News WrapGet Handpicked Stories from our editors directly to your mailbox

Fears of low turnout mar North Macedonia vote

People casts their ballot for the presidential election at a polling station in Skopje. Photograph:( AFP )

AFP Skopje, North Macedonia Apr 21, 2019, 10.08 PM (IST)

North Macedonians were voting for a new president Sunday in the country's first election since changing its name, but there were fears that low turnout would render the poll invalid.

By mid-afternoon, the turnout stood at 29 per cent. The vote needs more than 40 per cent turnout for a decisive result.

The vote for the largely ceremonial post comes less than three months after a deal with Athens on the name change came into force, ending a decades-long identity dispute between the neighbours.

Candidates are Stevo Pendarovski, backed by the ruling leftwing government, Gordana Siljanovska-Davkova of the rightwing opposition and Belrim Reka from the country's ethnic Albanian minority.

Gjorge Ivanov, the outgoing nationalist president, cannot run again, having served the maximum two terms.

"I came to vote out of a sense of duty, but I don't think there is any point," said Pavlina Gosheva, a 53-year old nurse from Skopje. "For us ordinary mortals it won't change anything."

Many voters are disillusioned with what they see as a corrupt political system and some observers say the vote could fail to attract sufficient numbers.

A referendum backed the country's name change to North Macedonia last September, but the result was undermined by turnout failing to reach 40 per cent.

Since it was only consultative, the government and parliament were free to go ahead with the historic name change anyway to settle a decades-old dispute with neighbouring Greece which will now no longer stand in the way of their EU or NATO membership applications.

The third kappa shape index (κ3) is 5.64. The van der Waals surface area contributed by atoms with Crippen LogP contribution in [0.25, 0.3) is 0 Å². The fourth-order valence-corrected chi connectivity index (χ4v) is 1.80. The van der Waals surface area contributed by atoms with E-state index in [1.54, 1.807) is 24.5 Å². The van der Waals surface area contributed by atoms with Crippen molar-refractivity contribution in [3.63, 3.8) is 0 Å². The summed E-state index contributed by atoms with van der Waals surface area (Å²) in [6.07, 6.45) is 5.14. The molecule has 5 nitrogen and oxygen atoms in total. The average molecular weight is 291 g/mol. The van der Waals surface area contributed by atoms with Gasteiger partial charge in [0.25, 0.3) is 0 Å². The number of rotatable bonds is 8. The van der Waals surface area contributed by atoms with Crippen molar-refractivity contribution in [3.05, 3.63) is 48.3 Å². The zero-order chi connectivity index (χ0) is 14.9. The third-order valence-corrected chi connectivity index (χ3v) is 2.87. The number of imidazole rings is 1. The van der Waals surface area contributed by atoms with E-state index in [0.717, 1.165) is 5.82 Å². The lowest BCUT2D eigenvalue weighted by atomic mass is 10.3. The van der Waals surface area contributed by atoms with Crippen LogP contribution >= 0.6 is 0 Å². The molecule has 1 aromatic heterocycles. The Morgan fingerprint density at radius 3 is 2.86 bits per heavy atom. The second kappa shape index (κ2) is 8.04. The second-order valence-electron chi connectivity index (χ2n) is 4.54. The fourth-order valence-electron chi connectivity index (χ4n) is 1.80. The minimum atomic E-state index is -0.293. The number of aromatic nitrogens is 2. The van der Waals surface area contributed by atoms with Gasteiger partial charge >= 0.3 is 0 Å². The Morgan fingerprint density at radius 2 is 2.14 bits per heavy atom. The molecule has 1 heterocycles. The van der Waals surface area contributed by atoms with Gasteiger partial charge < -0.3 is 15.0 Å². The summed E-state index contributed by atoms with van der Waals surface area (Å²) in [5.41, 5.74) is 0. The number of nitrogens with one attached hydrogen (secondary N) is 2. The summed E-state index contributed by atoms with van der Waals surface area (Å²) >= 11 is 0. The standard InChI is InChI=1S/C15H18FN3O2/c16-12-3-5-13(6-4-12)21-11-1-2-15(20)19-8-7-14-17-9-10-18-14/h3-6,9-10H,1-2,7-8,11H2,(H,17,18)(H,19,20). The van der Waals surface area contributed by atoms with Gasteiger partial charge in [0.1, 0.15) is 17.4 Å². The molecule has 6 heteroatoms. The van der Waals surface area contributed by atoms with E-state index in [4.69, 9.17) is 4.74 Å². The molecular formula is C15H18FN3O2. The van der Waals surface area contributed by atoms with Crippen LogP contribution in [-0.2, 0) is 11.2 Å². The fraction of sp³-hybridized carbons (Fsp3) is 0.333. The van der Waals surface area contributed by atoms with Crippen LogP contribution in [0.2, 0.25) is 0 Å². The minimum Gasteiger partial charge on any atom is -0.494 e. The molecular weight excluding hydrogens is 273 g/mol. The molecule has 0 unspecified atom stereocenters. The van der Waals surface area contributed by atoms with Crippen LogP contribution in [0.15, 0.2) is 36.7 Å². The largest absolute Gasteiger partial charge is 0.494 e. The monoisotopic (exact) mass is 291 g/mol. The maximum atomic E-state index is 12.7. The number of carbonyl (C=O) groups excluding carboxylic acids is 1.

But while the deal was welcomed in the European Union, many of the country's 1.8 million voters are more concerned with bread-and-butter issues such as jobs and earnings.

"I don't care about the candidates," said Jovan Dimitrovski, a 37-year-old IT engineer. "What counts for me is the economy but I don't see much coming our way."

The unemployment rate is running at more than 20 per cent, the average monthly wage is stuck at around $450 and many people have emigrated, demoralised by what they see as a lack of opportunities for people without the right connections.


Ljupco Nikovski, a 58-year-old police officer, said he was backing the opposition rightwing VMRO-DPMNE.

Nikovski said he had "never felt so desperate".

Emilija Stojanoska, 49, said her protests against the previous rightwing administration had not achieved anything. 

The arrival of the Social Democrats in power with the backing of the country's ethnic Albanian parties had changed nothing, she said.

If a low turnout forces a re-run of the vote, it may trigger a fresh political crisis that would put pressure on Prime Minister Zoran Zaev's administration.

"Voting is an honour, a right and a civic duty," Zaev said.

He earlier talked down the risks of a low turnout, but also set out possible solutions to such a scenario.

They include a re-run of the election, doing away with the 40-per cent minimum threshold, or even giving parliament the power to appoint a president.

Nazim Rashidi, senior editor of the Albanian-language channel TV Alsat, said none of those proposals addressed the real problem.

"The apathy ... in particular that of young people, Macedonian and Albanians, is immense."

Politicians had failed to tackle unemployment, widespread corruption and nepotism or to launch much-needed judicial reforms, he added.

"A growing number think that their vote will not bring about significant change," law professor Dragan Gocevski said.

Voting started at 7:00 am, and runs until 7:00 pm.

Story highlights

By mid-afternoon, the turnout stood at 29 per cent. The vote needs more than 40 per cent turnout for a decisive result.